However, there was one very special effort made in 1980 to raise funds for a Silver Jubilee Scholarship and the list of donors make interesting reading. Both local individuals and businesses were donors (“local” includes international businesses represented in Hong Kong) and four overseas Associations of University Women.
Before completing this reference to scholarship, it seems necessary to mention the spontaneous donation of $100 Canadian by the New Westminster University Women’s Club of British Columbia, Canada, for the best first year student, beginning in 1969 and continuing each year until 1982. HKAUW Committee decided to award it in alternate years to Hong Kong University and The Chinese University of Hong Kong. For 1981 and 1982, HKAUW made the award up to HK$2,000 so that a student with some degree of need, in each university, could receive HK$1,000.
Up to this point, the history of HKAUW has been on the personal experience of the Founder President and Founder Treasurer along with the records of the Association which had been deposited in the Hong Kong Archives Section of the Library of the University of Hong Kong in 198, at the suggestion of IFUW.
More recent years have seen HKAUW involved in the world wide problems of equal pay, maternity leave, equal opportunities for women and such issues. At the same time, there was one very locally oriented project which seems to be of special interest and therefore deserves special mention.
According to a newsletter in 1984, HKAUW became interested in he development of YIN NGAI SOCIETIES (meeting traditional virtues in women as well as drive and determination). These had begun in the early 1980s with the purpose of providing housewives and other “non-working” women to get together for mutual help and self-improvement. Those especially in need of such provision were mainly residents of public housing estates and he New Towns, but also new settlements which had proliferated in the New Territories in the late 1970s and 1980s (and are still doing so). The Secretary for this New Territories and the District Officers warmly welcomed the scheme and HKAUW, impressed with the growth of these mutual help societies, undertook to do a survey, with the aid of questionnaires, to clarify the needs and purposes of the societies. In spite of the relatively small geographical area of the New Territories, each “residential centre” was likely to have individual needs and problems of its own, which needed to be encompassed in the general purposes and procedures.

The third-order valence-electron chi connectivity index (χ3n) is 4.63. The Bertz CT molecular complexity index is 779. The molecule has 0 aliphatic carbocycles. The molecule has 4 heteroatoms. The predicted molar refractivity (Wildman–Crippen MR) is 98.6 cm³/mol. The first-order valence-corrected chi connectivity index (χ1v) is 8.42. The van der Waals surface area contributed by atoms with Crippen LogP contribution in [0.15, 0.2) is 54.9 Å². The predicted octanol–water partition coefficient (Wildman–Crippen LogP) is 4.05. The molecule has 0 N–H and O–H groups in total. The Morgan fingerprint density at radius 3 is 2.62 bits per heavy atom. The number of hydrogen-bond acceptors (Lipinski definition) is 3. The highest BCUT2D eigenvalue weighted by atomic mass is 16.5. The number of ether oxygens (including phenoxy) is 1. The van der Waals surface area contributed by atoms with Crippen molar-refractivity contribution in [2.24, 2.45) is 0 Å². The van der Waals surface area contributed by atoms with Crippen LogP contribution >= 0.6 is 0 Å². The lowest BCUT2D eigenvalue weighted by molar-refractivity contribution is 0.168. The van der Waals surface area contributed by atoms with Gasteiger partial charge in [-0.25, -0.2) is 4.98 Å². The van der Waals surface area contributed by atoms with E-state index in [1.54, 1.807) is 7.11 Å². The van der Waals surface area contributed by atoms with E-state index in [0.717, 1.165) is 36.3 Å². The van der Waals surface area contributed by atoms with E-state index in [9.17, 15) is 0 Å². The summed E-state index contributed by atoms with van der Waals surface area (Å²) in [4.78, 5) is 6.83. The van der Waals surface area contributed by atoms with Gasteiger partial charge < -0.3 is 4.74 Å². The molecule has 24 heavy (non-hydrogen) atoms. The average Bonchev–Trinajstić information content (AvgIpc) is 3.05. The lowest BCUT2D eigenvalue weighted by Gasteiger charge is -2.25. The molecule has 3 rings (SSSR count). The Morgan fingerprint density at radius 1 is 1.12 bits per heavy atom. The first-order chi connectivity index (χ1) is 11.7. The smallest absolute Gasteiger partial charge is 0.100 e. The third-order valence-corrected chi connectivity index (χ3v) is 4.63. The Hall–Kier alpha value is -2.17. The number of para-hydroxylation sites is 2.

Reference to this project was made at the Greonigen IFUW Conference in 1983 and elicited much interest.
The most recent information on this valuable participation by HKAUW in a government favoured project, reveals that the Yin Ngai Society has flourished and has some 3,000 members, with a Central Council. The responding members, representing about one third of the questionnaires distributed, were very positive about the value of the Society even though most of them were not willing to serve on committees Naturally in such a group, only a few of whom had received any secondary education, although almost all had had some primary education, many were unable to express the dissatisfactions they vaguely felt. However, half of the respondents felt satisfied with the Society in varying degrees.
The overwhelming number of respondents wanted activities which would enable family life as well as heir own self-fulfillment. “Cooking” rated over 70% as the first preference for a “housekeeping workshop”. An even higher percentage wanted “to increase family happiness”, as the motivation for preferred activities and there was also interest in simple health and hygiene courses, languages, especially English, and various craft skills.
The writers are most grateful to Mrs. Kay Li for procuring a copy of the report on this project for our reference in this study.
The general impression of the history of HKAUW is that it reflects the vitality for which Hong Kong is so famous. Although embracing only a couple of hundred members at any one time, the constant renewal occasioned by arrivals and departures may well be the key enlivening factor. It has been sad hat “to part is to die a little”, but this sort of change is also the way to new life with all organisms and perhaps with all organizations, too. Certainly there is evidence that even associations of university women have become torpid in some more settled communities. At the beginning, we decided that any one presidency should not exceed two years and it is clear that the constant changes of personnel throughout the committees has thrown up new interests and new ways of meeting challenges. Finances have continued to grow and a nucleus of keenly interested members has always existed. The founder president and treasurer have therefore found the preparation of this history both reassuring and uplifting.
Dated April 25, 1986 Signed by Beryl R. Wright and Shong B. Wong